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Endogenous Growth: Analytical Review of its Generating Mechanisms

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    Abstract

    This paper consists of an analytical review of the most relevant endogenous growth models. The objective of this literature review is to discuss analytically and understand, in an integrated form, the main mechanisms, identified in the existing literature, that generate endogenous growth. Endogenous or new growth theory has, so far, produced three main types of mechanisms through which endogenous sustained positive economic growth is made possible. One strategy brings a theory of innovations or R&D into the growth model. In this type of model, endogenously determined technological progress is the engine of economic growth. The second mechanism delivers sustained positive growth through the introduction of an endogenously determined accumulation of human capital. In this kind of model, the source of long-run per-capita growth is human capital accumulation. And a third way to obtain endogenous growth is simply to abandon one of the standard assumptions of the neoclassical model, more precisely the assumption of diminishing returns to capital.

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    Paper provided by NIPE - Universidade do Minho in its series NIPE Working Papers with number 4/2003.

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    Date of creation: 2003
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    Handle: RePEc:nip:nipewp:4/2003

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    Keywords: non-diminishing returns to capital; endogenous growth; research and development (R&D); human capital accumulation; Inada conditions.;

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    1. Weil, Philippe, 1990. "Nonexpected Utility in Macroeconomics," The Quarterly Journal of Economics, MIT Press, vol. 105(1), pages 29-42, February.
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    4. Paul Romer, 1989. "Endogenous Technological Change," NBER Working Papers 3210, National Bureau of Economic Research, Inc.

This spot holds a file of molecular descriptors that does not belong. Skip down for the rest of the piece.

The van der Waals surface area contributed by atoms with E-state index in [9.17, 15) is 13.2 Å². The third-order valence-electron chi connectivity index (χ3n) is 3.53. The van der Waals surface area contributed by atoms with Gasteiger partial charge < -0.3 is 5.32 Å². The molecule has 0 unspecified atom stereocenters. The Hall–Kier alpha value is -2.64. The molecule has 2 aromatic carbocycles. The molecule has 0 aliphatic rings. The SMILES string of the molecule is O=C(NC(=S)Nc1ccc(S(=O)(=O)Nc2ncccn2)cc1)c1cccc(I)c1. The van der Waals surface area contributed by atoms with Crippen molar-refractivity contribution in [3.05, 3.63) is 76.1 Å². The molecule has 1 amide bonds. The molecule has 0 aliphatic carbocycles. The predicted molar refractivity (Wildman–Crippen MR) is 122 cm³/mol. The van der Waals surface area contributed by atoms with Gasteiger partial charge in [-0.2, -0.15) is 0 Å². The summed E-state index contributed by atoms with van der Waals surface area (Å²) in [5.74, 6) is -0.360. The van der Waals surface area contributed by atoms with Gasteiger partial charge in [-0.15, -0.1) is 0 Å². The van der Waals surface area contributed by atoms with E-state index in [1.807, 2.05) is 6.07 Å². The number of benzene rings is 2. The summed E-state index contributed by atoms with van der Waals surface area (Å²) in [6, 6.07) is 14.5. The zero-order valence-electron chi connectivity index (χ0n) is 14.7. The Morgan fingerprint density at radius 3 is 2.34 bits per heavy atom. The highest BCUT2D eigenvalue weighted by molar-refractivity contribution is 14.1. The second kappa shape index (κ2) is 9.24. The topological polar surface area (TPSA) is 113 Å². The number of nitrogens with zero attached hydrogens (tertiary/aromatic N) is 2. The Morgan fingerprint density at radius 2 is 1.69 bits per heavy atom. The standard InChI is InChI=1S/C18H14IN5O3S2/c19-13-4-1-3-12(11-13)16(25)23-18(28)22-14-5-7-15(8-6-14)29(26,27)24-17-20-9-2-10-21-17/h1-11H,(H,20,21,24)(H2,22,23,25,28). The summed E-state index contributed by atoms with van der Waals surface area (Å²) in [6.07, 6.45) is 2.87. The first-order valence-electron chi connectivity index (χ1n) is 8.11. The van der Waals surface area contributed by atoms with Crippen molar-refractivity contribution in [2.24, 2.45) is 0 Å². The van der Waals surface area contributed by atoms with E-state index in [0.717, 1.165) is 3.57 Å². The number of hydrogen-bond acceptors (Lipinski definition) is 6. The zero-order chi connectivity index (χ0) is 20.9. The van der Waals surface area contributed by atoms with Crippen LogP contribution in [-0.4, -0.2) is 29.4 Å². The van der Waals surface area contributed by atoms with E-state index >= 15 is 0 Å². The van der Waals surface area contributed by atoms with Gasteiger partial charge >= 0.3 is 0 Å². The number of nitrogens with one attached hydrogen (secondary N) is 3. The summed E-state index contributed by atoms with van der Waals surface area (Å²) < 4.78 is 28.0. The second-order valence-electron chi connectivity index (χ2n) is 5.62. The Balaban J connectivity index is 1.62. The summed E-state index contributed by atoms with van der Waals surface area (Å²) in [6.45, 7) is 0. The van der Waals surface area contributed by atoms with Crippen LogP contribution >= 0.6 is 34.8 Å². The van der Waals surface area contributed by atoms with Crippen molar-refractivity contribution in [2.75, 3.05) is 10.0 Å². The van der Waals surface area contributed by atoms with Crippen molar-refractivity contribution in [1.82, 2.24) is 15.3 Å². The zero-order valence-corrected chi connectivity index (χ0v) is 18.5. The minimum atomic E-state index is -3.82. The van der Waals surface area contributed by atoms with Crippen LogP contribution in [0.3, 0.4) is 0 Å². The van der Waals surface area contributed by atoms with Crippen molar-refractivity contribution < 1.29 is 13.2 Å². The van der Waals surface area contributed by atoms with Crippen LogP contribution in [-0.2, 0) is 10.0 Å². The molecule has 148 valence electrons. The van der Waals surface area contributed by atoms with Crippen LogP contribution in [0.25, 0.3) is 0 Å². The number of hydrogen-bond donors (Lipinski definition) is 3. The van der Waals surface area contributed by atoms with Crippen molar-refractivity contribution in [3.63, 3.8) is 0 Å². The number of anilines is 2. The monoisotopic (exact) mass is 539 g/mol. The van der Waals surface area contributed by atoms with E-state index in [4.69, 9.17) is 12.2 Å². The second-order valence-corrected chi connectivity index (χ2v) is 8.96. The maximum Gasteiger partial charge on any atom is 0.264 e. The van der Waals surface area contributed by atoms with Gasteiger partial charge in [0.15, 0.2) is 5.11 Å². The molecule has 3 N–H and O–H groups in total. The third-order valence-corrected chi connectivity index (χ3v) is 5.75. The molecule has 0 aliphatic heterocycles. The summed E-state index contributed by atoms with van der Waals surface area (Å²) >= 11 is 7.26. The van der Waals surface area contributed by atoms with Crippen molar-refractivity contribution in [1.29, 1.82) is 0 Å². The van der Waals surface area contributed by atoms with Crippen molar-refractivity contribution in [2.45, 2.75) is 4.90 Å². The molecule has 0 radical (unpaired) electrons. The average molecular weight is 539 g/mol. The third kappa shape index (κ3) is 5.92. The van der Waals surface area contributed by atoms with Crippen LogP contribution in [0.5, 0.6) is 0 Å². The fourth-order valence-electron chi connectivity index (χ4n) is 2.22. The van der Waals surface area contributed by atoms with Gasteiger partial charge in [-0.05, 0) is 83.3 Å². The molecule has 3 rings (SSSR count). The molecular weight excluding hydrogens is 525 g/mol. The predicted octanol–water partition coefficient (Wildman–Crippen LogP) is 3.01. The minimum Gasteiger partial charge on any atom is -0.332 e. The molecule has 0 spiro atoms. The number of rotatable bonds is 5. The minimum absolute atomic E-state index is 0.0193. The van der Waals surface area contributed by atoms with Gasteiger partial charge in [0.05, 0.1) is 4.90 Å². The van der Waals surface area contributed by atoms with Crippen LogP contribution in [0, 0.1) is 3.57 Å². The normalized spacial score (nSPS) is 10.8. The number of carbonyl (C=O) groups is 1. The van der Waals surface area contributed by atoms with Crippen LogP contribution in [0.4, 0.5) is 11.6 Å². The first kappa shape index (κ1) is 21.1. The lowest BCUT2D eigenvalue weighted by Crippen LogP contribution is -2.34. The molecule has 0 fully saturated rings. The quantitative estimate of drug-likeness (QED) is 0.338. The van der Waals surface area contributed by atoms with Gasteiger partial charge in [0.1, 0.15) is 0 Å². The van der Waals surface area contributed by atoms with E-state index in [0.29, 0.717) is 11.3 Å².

5. Elhanan Helpman, 1991. "Endogenous Macroeconomic Growth Theory," NBER Working Papers 3869, National Bureau of Economic Research, Inc.
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    15. Arnold, Lutz G., 2000. "Stability of the Market Equilibrium in Romer's Model of Endogenous Technological Change: A Complete Characterization," Journal of Macroeconomics, Elsevier, vol. 22(1), pages 69-84, January.
    16. Epstein, Larry G & Zin, Stanley E, 1989. "Substitution, Risk Aversion, and the Temporal Behavior of Consumption and Asset Returns: A Theoretical Framework," Econometrica, Econometric Society, vol. 57(4), pages 937-69, July.
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    18. Romer, Paul M, 1987. "Growth Based on Increasing Returns Due to Specialization," American Economic Review, American Economic Association, vol. 77(2), pages 56-62, May.
    19. Ulrich Witt, 2006. "Evolutionary Economics," Papers on Economics and Evolution 2006-05, Philipps University Marburg, Department of Geography.
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    21. Rebelo, Sergio, 1991. "Long-Run Policy Analysis and Long-Run Growth," Journal of Political Economy, University of Chicago Press, vol. 99(3), pages 500-521, June.
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